An MP wants passport rule changes after a constituent was denied one because he has lost touch with his mother.
Gary Evans has his passport pictures ready and waiting
Clwyd West Conservative MP David Jones has taken up the case of Gary Evans, 22, from Kinmel Bay in Conwy.
Mr Evans said the Passport Agency wanted details only his mother could give, but they lost touch 20 years ago.
The Home Office Identity and Passport Service said it would be sympathetic to anyone who proved they had done everything to get the information.
But the MP said fathers should be able to vouch for their children's nationality.
Mr Evans, a former soldier, has already travelled abroad on a military passport.
But to obtain a civilian one, he said the Passport Agency wanted either his mother's passport number, her birth certificate or a Home Office certificate of registration or naturalisation for her.
He said his parents were never married, and they split up when he was a toddler.
He lived with his father, and neither has had any contact with his mother, Denise Jones, since then.
MP David Jones has written to the Home Office
Mr Evans said obtaining a copy of his mother's birth certificate was impossible, because he does not even know her date of birth.
An alternative would be to provide his father's wedding certificate, but they never married.
Mr Evans said: "I was good enough to swear allegiance to my country as a soldier, but now they won't give me a British passport.
"We have all booked a family holiday to the Dominican Republic at the end of this month and I've discovered I can't get a passport.
"It's ridiculous. The government doesn't know what on earth it's doing.
"We have done everything humanly possible, but we just can't find my mum's date of birth."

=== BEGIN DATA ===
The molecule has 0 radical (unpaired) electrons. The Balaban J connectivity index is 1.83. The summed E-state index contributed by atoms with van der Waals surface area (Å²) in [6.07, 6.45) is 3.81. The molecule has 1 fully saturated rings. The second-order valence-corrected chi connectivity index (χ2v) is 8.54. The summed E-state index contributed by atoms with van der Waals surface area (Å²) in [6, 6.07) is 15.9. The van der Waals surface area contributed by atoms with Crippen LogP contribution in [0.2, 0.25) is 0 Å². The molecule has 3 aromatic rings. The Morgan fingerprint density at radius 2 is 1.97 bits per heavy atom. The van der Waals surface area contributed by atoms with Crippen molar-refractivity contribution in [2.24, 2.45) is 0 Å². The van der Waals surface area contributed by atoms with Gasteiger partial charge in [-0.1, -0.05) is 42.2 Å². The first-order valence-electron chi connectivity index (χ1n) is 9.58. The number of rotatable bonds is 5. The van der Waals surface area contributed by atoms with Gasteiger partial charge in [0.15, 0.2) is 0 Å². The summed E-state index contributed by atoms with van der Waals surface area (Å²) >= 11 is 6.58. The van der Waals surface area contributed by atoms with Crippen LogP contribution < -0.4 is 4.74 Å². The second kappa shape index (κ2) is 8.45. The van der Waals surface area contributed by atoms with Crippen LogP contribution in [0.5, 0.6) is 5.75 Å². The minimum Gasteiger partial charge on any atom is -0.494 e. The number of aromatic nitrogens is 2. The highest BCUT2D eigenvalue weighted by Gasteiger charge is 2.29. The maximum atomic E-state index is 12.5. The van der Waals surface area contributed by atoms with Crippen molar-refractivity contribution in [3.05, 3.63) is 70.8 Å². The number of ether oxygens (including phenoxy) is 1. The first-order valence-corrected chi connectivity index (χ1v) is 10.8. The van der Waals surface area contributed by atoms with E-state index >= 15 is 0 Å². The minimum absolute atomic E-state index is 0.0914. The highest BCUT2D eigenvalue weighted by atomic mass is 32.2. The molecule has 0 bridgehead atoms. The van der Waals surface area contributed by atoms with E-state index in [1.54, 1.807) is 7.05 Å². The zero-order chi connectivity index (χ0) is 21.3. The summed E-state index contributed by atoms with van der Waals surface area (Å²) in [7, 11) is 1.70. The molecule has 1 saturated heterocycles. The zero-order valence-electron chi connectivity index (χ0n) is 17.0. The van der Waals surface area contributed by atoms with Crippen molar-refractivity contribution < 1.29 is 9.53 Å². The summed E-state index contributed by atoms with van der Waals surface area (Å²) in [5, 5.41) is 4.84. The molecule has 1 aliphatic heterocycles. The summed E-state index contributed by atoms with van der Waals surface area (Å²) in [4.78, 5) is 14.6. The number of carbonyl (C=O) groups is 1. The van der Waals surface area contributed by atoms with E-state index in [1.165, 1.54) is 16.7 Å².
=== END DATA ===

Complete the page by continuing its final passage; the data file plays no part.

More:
Mr Evans' father, Tony, claims the Home Office told him he can get round the problem by legally adopting Gary and his brother.
He said: "It's absolutely ridiculous - being told to adopt my own sons. They're both in their 20s.
"If that wasn't possible, the Home Office told me my sons could apply for British citizenship - and that can take up to three years."
He added: "It's just ludicrous. We don't know where to turn or what to do."
Mr Evans' MP David Jones claimed the rules were unfair to single fathers and he has written to Home Office minister Tony McNulty.
He said: "Whilst it was historically easier for a mother to prove parentage, there seems to be no good reason today why a single father should not be allowed to prove parentage by, for example, a DNA test supported by a statutory declaration."
A spokesman for the Home Office's Identity and Passport Service said it would look "sympathetically" on anyone who proved they had done everything in their power to obtain the necessary information.
But he added: "We don't make any apologies that it is not easy to get a passport.
"We have got to be able to prove that someone is British before we can get them a British passport. It's essential we have a robust system."